A Math-Free Guide To Higher And Safer Returns
I can make you instantly richer, and safely, by explaining a finance concept with a story about a dog.
There’s a hole in your pocket you probably don’t know about. You may feel instinctively that something is wrong, but unless you look in the right place, you won’t find the problem. The money you’re losing doesn’t appear in the minus column on your account statements, but you’re losing it nevertheless.
Frustrated? Don’t be. I’m going to tell you where to look and how to stop the drainage.
Volatility is every investor’s worst enemy. Over time, it poisons your returns. Unlike a 2008-style market drop, though, volatility poisons them slowly. There’s no obvious ailment to discuss with friends or hear about on CNBC. You only see it when you compare how much you lost to how much you could have earned—and looking back at your own mistakes is not a pleasant thing to do.
So instead let’s imagine two fictional companies: X-Cite, Inc., an amusement-park operator with a volatile stock price that adventurous investors love; and Glacial Corp., a dull, defensive sloth of a corporation whose stock returns are consistent but often lower than those of its more glamorous counterpart.
Average return on both companies’ stocks was 5% for the past five years, but Glacial’s was less volatile. Safety is comfortable, but doesn’t higher volatility mean higher potential returns? Sometimes, but not always. When you accept high volatility, your returns might be higher at times, but they also might be lower. In other words, higher volatility generally means greater risk.
Nothing new so far, but the oft-overlooked point is that boring stocks make you richer over time.
The chart below shows each stock’s annual return over a five-year period.
At first glance, Glacial Corp. appears to be the loser. It underperformed X-Cite in four out of five years. Both stocks returned 5% on average during these years, and X-Cite was almost always voted the prettiest girl in town. But for Year 3, it would be easy to persuade investors to buy X-Cite stock. Few would give Glacial a second glance.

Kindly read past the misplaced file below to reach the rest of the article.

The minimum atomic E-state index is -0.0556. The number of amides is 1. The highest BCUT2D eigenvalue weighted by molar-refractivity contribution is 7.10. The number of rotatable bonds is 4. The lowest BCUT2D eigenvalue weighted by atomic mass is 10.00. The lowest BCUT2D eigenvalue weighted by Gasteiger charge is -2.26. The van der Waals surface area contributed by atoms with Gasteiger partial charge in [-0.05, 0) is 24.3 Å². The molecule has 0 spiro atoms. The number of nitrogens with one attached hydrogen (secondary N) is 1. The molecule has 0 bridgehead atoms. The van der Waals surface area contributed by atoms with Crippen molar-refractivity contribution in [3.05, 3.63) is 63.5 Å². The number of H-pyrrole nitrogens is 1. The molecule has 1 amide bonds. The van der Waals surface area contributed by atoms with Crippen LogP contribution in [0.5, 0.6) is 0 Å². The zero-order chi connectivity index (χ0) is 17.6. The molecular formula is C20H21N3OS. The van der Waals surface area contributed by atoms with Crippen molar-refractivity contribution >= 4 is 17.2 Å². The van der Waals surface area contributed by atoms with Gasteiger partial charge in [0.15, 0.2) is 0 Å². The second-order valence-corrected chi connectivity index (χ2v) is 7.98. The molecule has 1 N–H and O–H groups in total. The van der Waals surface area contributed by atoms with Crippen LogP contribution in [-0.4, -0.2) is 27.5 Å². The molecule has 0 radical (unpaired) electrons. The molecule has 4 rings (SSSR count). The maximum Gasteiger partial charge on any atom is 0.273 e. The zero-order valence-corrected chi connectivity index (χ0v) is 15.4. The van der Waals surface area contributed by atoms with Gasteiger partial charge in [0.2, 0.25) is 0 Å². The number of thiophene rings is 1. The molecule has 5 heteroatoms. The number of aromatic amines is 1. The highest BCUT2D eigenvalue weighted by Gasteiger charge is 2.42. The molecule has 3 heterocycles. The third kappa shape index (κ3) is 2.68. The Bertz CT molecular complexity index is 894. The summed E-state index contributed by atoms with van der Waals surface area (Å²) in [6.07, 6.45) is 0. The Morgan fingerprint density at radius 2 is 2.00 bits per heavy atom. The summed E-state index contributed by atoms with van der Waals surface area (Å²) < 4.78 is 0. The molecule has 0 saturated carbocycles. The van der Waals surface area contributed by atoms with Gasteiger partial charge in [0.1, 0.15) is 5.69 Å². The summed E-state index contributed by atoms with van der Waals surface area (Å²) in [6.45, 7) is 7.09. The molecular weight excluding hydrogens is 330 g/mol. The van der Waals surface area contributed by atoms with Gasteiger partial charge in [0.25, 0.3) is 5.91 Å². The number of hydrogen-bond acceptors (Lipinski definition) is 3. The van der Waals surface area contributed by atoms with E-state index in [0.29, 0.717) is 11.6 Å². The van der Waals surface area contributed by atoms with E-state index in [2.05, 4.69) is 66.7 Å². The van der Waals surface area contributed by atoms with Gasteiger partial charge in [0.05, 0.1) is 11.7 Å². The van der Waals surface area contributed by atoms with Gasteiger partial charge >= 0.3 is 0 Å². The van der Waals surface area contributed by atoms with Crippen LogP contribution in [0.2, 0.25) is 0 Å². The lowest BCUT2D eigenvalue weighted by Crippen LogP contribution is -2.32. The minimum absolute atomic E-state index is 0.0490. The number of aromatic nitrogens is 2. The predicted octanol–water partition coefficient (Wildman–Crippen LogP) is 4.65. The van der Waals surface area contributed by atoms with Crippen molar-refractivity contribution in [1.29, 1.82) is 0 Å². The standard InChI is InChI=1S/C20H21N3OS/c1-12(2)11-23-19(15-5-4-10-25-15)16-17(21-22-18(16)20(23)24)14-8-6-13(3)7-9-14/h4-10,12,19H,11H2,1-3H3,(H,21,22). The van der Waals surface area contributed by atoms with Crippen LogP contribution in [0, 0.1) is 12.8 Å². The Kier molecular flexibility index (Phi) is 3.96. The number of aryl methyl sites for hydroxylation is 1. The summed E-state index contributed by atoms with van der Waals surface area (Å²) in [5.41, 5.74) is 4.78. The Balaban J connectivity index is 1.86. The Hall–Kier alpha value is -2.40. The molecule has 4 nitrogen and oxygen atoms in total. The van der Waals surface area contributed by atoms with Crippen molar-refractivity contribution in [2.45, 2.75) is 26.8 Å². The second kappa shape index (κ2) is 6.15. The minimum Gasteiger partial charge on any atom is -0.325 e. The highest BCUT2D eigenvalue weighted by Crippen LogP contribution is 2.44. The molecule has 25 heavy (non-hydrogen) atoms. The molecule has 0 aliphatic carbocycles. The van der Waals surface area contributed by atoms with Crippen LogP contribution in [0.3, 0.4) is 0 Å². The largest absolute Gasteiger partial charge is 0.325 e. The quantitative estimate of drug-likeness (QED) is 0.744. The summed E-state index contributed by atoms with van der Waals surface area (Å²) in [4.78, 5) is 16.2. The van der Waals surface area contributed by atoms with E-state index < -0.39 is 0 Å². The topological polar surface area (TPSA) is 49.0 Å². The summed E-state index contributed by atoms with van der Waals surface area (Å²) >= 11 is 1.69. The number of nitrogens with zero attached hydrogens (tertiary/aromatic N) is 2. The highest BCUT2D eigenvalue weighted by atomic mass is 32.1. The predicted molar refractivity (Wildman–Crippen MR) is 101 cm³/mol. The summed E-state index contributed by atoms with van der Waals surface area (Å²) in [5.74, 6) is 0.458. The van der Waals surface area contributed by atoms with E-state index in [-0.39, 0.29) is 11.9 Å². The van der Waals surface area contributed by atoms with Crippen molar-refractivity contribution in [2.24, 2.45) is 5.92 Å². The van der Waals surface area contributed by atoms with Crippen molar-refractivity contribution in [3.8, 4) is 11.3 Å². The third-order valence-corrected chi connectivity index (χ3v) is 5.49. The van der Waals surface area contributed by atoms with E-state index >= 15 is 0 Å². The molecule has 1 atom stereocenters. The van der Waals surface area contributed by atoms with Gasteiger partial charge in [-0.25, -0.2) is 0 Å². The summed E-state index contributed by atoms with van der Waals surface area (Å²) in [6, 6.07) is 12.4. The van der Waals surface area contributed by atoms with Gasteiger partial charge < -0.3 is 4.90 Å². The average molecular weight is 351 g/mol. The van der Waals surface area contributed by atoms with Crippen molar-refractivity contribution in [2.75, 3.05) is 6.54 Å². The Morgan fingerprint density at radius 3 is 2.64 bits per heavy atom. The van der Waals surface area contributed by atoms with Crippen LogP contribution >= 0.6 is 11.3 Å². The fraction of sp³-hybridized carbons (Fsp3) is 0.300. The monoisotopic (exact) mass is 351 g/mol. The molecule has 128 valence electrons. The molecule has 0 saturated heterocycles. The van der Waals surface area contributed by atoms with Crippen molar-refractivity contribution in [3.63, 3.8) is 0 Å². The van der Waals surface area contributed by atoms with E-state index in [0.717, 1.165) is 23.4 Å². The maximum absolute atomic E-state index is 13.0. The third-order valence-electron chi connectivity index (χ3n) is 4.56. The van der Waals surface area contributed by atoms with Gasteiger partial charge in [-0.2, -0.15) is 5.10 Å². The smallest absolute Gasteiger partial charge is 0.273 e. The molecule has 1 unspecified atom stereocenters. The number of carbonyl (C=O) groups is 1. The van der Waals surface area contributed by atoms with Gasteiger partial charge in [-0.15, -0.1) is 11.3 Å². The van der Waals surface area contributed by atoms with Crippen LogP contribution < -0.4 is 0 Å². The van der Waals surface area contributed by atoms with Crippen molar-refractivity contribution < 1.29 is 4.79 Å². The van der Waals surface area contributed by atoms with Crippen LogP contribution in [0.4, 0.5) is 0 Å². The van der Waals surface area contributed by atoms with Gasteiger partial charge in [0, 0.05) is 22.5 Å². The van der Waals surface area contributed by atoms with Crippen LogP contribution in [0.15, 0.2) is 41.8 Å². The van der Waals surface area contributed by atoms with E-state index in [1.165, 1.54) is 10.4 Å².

Hold for the punchline: X-Cite, the stock your broker would have a much easier time selling you (before you read this article), would actually make you poorer. Let me explain.
I won’t get into any supercharged math here. Glacial is better because it makes you richer eventually. After five years, the total return on X-Cite is 25%. Not bad. Glacial? 27%. If you invested $10,000 in both (assuming no brokerage fees or taxes), at the end of Year 5 you would have earned $2,507 on X-Cite or $2,701 on Glacial.
Where does the extra $194 come from? It comes from lower volatility. Although X-Cite looks like a winner most of the time, it has a higher standard deviation of returns. Note that X-Cite’s stock price dropped 12% in Year 3. The following year it increased 7%, while Glacial Corp.’s stock price only increased 5%—yet Glacial is still worth more from Year 3 onward. Why? X-Cite’s 7% jump is based on the previous year’s low.
But I promised to keep this note math-free, so imagine a person walking a dog instead. The shorter the leash, the less space the dog has to run around. The longer the leash, the more erratic the dog’s path will be. Standard deviation measures how much data tend to scatter around its mean—the path. As we just saw, low standard deviation also pays you money.
I could stop right here and hope that you take this lesson to heart, but I won’t. As much as I love describing finance concepts using clever company names and dogs, I want you to start making money right now.
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